Without doubt Brendan’s knowledge of the art and Artists of Wolverhampton is second to none.

The presentation began with a whistle stop tour of the history of the Society encompassing the background story where young artistic talent emerged from a background of the industrial heritage of Wolverhampton.

By 1884 Wolverhampton had its own municipal Art Gallery and by 1885 the Museum and Art Gallery were connected to the Wolverhampton College of Art. Wolverhampton soon became a focal point for cultural activity and the New Art Circle was subsequently founded in 1919.  Brendan gave the following full text of a statement of the “aims” provided in the Minutes for the first meeting of the New Art Circle: –

” For its members to compare and criticise each other’s work and render such advice and help on technical and artist matters as lies in their power. Its object shall be the encouragement of the production of original works of Art in any medium.

We have nothing to do with “art” as applied to the new dandyism which is expressed by futurist waistcoats, evening suits and flowing capes strongly reminding one of a brigand on the rampage for profitable hostages. But to say this is not to shut our eyes to the interest that lies in some of the new movements or crazes, if you like. It is felt that the Circle should seek information on these and by so doing hope to separate the wheat from the chaff. The first aim of the Circle is to stimulate self-expression.”

So as a Society today we continue to work together as a community of artists giving each other advice and encouraging development as we progress along our journey through art.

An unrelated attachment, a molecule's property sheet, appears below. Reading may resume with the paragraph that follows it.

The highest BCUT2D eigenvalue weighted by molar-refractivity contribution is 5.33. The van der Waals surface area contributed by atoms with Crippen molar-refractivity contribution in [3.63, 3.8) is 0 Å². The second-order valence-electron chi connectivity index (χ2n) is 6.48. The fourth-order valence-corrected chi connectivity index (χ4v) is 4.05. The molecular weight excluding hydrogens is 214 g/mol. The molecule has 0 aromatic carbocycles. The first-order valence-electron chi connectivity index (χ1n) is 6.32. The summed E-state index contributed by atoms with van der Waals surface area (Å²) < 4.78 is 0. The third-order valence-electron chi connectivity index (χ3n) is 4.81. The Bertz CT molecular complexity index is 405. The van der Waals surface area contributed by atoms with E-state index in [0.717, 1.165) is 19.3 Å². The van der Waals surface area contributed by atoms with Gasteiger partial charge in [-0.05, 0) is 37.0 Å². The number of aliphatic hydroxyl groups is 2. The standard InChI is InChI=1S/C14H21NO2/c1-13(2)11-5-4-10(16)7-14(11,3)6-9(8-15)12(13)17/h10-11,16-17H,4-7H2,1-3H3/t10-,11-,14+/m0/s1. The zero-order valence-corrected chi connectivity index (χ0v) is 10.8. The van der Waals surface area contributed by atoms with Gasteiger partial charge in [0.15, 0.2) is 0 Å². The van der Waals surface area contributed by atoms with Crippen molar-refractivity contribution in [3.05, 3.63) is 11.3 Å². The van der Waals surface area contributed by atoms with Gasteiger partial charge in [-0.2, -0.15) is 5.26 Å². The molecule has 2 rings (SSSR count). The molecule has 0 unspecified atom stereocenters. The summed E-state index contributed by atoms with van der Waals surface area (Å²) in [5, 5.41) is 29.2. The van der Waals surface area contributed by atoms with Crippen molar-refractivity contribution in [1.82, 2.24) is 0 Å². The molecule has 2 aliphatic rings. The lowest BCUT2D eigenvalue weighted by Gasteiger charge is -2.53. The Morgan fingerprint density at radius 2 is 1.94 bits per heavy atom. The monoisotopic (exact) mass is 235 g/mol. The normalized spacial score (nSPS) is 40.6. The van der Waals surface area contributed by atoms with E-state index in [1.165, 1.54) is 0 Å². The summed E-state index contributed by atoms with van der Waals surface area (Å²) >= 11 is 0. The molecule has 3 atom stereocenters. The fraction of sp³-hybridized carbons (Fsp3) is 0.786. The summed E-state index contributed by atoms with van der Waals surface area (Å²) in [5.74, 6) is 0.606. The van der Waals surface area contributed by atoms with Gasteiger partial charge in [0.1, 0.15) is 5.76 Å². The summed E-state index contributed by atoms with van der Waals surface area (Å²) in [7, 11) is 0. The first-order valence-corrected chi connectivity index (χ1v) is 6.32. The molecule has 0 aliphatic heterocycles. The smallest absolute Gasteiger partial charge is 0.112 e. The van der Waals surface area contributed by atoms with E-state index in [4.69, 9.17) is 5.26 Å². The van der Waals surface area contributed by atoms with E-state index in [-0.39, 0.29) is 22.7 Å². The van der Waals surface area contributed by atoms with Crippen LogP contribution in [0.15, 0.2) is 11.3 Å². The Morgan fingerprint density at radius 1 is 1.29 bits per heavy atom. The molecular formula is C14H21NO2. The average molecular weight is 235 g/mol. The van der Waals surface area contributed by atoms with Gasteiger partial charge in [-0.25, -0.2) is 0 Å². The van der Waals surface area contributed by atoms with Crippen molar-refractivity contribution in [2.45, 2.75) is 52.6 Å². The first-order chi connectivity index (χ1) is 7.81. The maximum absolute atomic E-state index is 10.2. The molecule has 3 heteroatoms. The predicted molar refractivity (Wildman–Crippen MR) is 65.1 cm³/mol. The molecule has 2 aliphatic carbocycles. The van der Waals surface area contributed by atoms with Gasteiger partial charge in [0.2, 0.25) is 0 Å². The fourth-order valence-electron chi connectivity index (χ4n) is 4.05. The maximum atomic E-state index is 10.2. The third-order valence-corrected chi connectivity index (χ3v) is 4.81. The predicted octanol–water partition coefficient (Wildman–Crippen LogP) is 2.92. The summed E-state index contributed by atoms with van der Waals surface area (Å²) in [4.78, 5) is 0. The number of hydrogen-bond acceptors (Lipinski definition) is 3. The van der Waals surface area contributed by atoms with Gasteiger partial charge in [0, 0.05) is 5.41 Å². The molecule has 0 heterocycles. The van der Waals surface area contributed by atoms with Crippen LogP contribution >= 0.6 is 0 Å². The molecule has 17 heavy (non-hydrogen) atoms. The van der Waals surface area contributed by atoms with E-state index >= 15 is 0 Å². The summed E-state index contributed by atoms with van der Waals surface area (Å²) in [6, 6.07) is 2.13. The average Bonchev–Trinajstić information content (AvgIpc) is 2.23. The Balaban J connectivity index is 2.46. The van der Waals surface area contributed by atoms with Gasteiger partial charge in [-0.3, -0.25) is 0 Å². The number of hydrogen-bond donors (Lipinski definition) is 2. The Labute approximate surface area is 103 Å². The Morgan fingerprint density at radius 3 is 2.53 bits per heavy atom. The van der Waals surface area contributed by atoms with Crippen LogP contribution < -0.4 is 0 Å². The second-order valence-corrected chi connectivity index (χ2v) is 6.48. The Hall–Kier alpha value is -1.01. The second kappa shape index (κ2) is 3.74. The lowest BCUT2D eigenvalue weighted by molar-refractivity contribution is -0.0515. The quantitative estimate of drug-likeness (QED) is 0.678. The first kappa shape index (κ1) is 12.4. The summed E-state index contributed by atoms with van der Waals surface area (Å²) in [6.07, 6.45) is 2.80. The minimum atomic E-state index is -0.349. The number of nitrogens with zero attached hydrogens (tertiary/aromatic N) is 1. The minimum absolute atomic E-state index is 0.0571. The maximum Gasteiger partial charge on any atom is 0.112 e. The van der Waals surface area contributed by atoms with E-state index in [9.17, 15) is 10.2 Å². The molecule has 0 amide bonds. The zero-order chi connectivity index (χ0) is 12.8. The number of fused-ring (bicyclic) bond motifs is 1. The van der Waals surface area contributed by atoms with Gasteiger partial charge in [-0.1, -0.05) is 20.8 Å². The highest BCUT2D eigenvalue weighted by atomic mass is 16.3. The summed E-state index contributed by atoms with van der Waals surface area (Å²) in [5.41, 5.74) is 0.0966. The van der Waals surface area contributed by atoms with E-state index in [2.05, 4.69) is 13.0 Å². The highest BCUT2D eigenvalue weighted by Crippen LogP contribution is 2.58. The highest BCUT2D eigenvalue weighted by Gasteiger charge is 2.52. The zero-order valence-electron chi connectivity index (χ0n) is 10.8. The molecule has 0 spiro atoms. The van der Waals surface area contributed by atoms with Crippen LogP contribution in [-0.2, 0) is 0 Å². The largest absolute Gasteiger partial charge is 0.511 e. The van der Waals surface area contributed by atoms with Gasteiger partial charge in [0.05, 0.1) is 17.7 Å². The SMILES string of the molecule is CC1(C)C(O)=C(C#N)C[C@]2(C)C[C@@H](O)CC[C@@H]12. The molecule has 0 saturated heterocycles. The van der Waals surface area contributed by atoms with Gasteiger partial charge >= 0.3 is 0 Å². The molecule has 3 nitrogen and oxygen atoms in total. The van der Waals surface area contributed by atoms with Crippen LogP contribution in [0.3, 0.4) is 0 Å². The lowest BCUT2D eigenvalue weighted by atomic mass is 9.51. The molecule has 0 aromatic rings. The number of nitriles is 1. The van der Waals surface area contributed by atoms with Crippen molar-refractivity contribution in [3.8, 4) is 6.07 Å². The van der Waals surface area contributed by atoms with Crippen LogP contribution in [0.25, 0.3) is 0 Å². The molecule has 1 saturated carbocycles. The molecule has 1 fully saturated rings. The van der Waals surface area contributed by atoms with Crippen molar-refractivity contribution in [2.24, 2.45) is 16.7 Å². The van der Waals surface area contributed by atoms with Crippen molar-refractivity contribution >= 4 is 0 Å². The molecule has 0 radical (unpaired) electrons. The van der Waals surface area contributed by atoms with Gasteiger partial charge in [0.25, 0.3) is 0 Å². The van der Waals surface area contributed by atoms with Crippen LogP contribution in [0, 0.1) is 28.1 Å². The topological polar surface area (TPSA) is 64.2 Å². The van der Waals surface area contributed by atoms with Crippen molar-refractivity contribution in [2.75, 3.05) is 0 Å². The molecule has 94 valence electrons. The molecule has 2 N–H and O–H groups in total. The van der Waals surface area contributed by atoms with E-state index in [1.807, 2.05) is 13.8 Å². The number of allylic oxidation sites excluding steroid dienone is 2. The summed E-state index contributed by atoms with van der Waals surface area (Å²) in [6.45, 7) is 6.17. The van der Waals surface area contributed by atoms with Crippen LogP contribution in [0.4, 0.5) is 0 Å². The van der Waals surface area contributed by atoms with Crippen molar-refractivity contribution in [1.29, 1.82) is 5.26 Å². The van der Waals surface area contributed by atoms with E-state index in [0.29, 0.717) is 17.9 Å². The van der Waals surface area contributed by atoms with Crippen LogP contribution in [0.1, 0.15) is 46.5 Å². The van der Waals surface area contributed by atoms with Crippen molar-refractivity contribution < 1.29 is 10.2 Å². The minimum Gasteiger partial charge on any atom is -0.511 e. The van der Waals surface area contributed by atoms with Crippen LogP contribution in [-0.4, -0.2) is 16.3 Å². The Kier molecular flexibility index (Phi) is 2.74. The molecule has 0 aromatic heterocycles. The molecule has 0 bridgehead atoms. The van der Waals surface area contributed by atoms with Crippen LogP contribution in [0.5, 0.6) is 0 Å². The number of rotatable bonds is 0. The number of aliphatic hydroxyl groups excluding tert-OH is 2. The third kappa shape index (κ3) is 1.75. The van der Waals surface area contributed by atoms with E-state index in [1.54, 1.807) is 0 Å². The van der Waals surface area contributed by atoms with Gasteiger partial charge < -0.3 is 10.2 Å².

In the photo above Brendan is pictured with an oil painting entitled ‘Evening in the Black Country’ by Edwin Butler Bayliss (1874 – 1950) a member who painted atmospheric landscapes of Wolverhampton, the Black Country and its surroundings.

So many eminent artists were mentioned, which I have listed below if you would like to check them out further:

Edward Bird, Joseph Barney, George Wallis, Oscar Gustav Rejlander, Sidney Cartwright, Sarah Page, Laurence Hodson, John Masefield, John Fullwood, Vickers De Ville, George Phoenix, James Gale, HJ Whittick, EH Griffin, Edwin Butler Bayliss, R Emerson, Albert Poutney, Florence Whittle, Alfred Egerton Cooper, Bernard Fleetwood-Walker, Percy Shakespeare, Sir Charles Wheeler, Thomas Bayliss Huxley-Jones, Rose Gwynneth  Cobdon-Holt, Geoffrey Dudley, A Twentyman. What a list!

Brendan is currently working on our Centenary Book 1919 -2019, together with our President Keith which has been financed by Heritage Lottery Funding.  This publication will cover the history of the Society including information on the art scene at the time of its formation along with details relating to our better known alumni. The publication will conclude with where we are now and provide a forward looking view of the WSA.

The book is intended to be a tribute to all the past members of WSA for distribution to the wider Wolverhampton community.  Something in which we can take pride in and which will be a tangible addition to the Wolverhampton Archives.  Watch this space for the date of publication.

Our sincere thanks to Brendan for all his support, depth of prior knowledge and the information he has been able to provide and finally for delivering a wonderful and inspiring presentation to start off our Centenary celebrations.

Brendan with Keith Oram – President and Carol Widenbar – Chair of the Wolverhampton Society of Artists.